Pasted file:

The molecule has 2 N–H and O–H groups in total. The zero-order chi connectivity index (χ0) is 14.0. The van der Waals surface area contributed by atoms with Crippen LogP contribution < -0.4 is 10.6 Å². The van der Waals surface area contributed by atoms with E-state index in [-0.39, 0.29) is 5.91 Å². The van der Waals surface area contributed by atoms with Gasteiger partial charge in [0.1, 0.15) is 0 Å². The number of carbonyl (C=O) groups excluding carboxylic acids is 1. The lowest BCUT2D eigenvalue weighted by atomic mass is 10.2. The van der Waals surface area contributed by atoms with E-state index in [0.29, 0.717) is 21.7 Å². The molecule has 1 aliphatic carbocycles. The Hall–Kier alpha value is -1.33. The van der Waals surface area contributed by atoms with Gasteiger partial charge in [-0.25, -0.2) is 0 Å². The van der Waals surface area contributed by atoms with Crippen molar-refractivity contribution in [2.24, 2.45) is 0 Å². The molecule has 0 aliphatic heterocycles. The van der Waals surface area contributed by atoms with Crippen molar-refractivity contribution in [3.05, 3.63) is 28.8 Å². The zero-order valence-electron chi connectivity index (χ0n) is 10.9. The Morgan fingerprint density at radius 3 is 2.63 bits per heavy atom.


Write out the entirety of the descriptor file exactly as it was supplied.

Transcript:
The molecule has 2 N–H and O–H groups in total. The zero-order chi connectivity index (χ0) is 14.0. The van der Waals surface area contributed by atoms with Crippen LogP contribution < -0.4 is 10.6 Å². The van der Waals surface area contributed by atoms with E-state index in [-0.39, 0.29) is 5.91 Å². The van der Waals surface area contributed by atoms with Gasteiger partial charge in [0.1, 0.15) is 0 Å². The number of carbonyl (C=O) groups excluding carboxylic acids is 1. The lowest BCUT2D eigenvalue weighted by atomic mass is 10.2. The van der Waals surface area contributed by atoms with E-state index in [0.29, 0.717) is 21.7 Å². The molecule has 1 aliphatic carbocycles. The Hall–Kier alpha value is -1.33. The van der Waals surface area contributed by atoms with Gasteiger partial charge in [-0.25, -0.2) is 0 Å². The van der Waals surface area contributed by atoms with Crippen molar-refractivity contribution in [2.24, 2.45) is 0 Å². The molecule has 0 aliphatic heterocycles. The van der Waals surface area contributed by atoms with Crippen molar-refractivity contribution in [3.05, 3.63) is 28.8 Å². The zero-order valence-electron chi connectivity index (χ0n) is 10.9. The Morgan fingerprint density at radius 3 is 2.63 bits per heavy atom.